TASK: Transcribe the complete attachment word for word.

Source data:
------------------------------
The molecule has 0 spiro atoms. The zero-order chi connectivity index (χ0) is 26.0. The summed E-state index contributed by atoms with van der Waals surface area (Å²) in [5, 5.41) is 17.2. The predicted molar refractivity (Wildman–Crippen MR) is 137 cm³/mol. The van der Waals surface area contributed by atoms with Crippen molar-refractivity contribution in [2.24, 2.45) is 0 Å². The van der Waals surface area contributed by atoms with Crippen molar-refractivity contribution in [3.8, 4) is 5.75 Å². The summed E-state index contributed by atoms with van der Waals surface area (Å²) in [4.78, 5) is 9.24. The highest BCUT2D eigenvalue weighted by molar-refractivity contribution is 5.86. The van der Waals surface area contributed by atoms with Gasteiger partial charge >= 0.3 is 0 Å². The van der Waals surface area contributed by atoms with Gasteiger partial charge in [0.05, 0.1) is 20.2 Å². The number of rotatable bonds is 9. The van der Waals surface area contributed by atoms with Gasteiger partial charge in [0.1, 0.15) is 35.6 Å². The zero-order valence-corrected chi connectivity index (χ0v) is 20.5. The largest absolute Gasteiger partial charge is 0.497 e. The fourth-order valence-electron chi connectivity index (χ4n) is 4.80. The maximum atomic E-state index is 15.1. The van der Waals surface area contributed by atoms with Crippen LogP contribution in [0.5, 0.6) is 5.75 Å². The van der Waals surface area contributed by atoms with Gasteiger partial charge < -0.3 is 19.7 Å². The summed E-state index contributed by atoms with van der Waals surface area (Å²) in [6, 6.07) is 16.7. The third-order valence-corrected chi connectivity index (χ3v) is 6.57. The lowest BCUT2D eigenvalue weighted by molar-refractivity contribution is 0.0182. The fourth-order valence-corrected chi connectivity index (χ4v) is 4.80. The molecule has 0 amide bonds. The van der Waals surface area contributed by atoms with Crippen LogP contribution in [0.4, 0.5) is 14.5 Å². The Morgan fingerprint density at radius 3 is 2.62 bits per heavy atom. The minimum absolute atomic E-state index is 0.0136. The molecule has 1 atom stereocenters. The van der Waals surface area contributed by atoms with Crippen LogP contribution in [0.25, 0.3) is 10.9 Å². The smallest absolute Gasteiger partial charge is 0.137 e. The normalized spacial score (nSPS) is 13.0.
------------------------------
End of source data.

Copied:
The molecule has 0 spiro atoms. The zero-order chi connectivity index (χ0) is 26.0. The summed E-state index contributed by atoms with van der Waals surface area (Å²) in [5, 5.41) is 17.2. The predicted molar refractivity (Wildman–Crippen MR) is 137 cm³/mol. The van der Waals surface area contributed by atoms with Crippen molar-refractivity contribution in [2.24, 2.45) is 0 Å². The van der Waals surface area contributed by atoms with Crippen molar-refractivity contribution in [3.8, 4) is 5.75 Å². The summed E-state index contributed by atoms with van der Waals surface area (Å²) in [4.78, 5) is 9.24. The highest BCUT2D eigenvalue weighted by molar-refractivity contribution is 5.86. The van der Waals surface area contributed by atoms with Gasteiger partial charge >= 0.3 is 0 Å². The van der Waals surface area contributed by atoms with Gasteiger partial charge in [0.05, 0.1) is 20.2 Å². The number of rotatable bonds is 9. The van der Waals surface area contributed by atoms with Gasteiger partial charge in [0.1, 0.15) is 35.6 Å². The zero-order valence-corrected chi connectivity index (χ0v) is 20.5. The largest absolute Gasteiger partial charge is 0.497 e. The fourth-order valence-electron chi connectivity index (χ4n) is 4.80. The maximum atomic E-state index is 15.1. The van der Waals surface area contributed by atoms with Crippen LogP contribution in [0.5, 0.6) is 5.75 Å². The van der Waals surface area contributed by atoms with Gasteiger partial charge < -0.3 is 19.7 Å². The summed E-state index contributed by atoms with van der Waals surface area (Å²) in [6, 6.07) is 16.7. The third-order valence-corrected chi connectivity index (χ3v) is 6.57. The lowest BCUT2D eigenvalue weighted by molar-refractivity contribution is 0.0182. The fourth-order valence-corrected chi connectivity index (χ4v) is 4.80. The molecule has 0 amide bonds. The van der Waals surface area contributed by atoms with Crippen LogP contribution in [0.4, 0.5) is 14.5 Å². The Morgan fingerprint density at radius 3 is 2.62 bits per heavy atom. The minimum absolute atomic E-state index is 0.0136. The molecule has 1 atom stereocenters. The van der Waals surface area contributed by atoms with Crippen LogP contribution in [0.25, 0.3) is 10.9 Å². The smallest absolute Gasteiger partial charge is 0.137 e. The normalized spacial score (nSPS) is 13.0.